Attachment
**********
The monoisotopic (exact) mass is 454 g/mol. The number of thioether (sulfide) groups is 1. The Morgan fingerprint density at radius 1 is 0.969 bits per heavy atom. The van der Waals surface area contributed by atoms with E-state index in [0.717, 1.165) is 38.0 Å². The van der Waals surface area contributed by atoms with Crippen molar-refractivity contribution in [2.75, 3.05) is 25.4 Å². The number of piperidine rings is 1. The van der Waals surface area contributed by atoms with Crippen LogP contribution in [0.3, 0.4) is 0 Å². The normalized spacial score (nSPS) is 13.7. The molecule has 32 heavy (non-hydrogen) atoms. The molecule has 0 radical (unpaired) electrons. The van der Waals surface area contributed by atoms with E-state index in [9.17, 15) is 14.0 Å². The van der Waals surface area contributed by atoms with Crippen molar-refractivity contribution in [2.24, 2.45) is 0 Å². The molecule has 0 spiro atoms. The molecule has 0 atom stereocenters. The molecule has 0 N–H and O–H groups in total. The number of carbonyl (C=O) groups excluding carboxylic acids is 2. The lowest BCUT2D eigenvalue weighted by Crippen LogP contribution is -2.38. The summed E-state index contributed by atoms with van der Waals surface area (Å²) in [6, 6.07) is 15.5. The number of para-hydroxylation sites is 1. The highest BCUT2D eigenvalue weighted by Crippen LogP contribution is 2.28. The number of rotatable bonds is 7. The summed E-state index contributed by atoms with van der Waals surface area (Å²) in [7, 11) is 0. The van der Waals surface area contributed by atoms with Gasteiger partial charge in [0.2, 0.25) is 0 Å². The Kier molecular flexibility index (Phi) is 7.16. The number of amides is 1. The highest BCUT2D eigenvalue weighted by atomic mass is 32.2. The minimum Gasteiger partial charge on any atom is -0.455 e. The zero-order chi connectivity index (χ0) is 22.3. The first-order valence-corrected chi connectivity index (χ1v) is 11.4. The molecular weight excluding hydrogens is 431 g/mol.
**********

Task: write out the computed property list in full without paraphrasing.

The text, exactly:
The monoisotopic (exact) mass is 454 g/mol. The number of thioether (sulfide) groups is 1. The Morgan fingerprint density at radius 1 is 0.969 bits per heavy atom. The van der Waals surface area contributed by atoms with E-state index in [0.717, 1.165) is 38.0 Å². The van der Waals surface area contributed by atoms with Crippen molar-refractivity contribution in [2.75, 3.05) is 25.4 Å². The number of piperidine rings is 1. The van der Waals surface area contributed by atoms with Crippen LogP contribution in [0.3, 0.4) is 0 Å². The normalized spacial score (nSPS) is 13.7. The molecule has 32 heavy (non-hydrogen) atoms. The molecule has 0 radical (unpaired) electrons. The van der Waals surface area contributed by atoms with E-state index in [9.17, 15) is 14.0 Å². The van der Waals surface area contributed by atoms with Crippen molar-refractivity contribution in [2.24, 2.45) is 0 Å². The molecule has 0 spiro atoms. The molecule has 0 atom stereocenters. The molecule has 0 N–H and O–H groups in total. The number of carbonyl (C=O) groups excluding carboxylic acids is 2. The lowest BCUT2D eigenvalue weighted by Crippen LogP contribution is -2.38. The summed E-state index contributed by atoms with van der Waals surface area (Å²) in [6, 6.07) is 15.5. The number of para-hydroxylation sites is 1. The highest BCUT2D eigenvalue weighted by Crippen LogP contribution is 2.28. The number of rotatable bonds is 7. The summed E-state index contributed by atoms with van der Waals surface area (Å²) in [7, 11) is 0. The van der Waals surface area contributed by atoms with Gasteiger partial charge in [0.2, 0.25) is 0 Å². The Kier molecular flexibility index (Phi) is 7.16. The number of amides is 1. The highest BCUT2D eigenvalue weighted by atomic mass is 32.2. The minimum Gasteiger partial charge on any atom is -0.455 e. The zero-order chi connectivity index (χ0) is 22.3. The first-order valence-corrected chi connectivity index (χ1v) is 11.4. The molecular weight excluding hydrogens is 431 g/mol.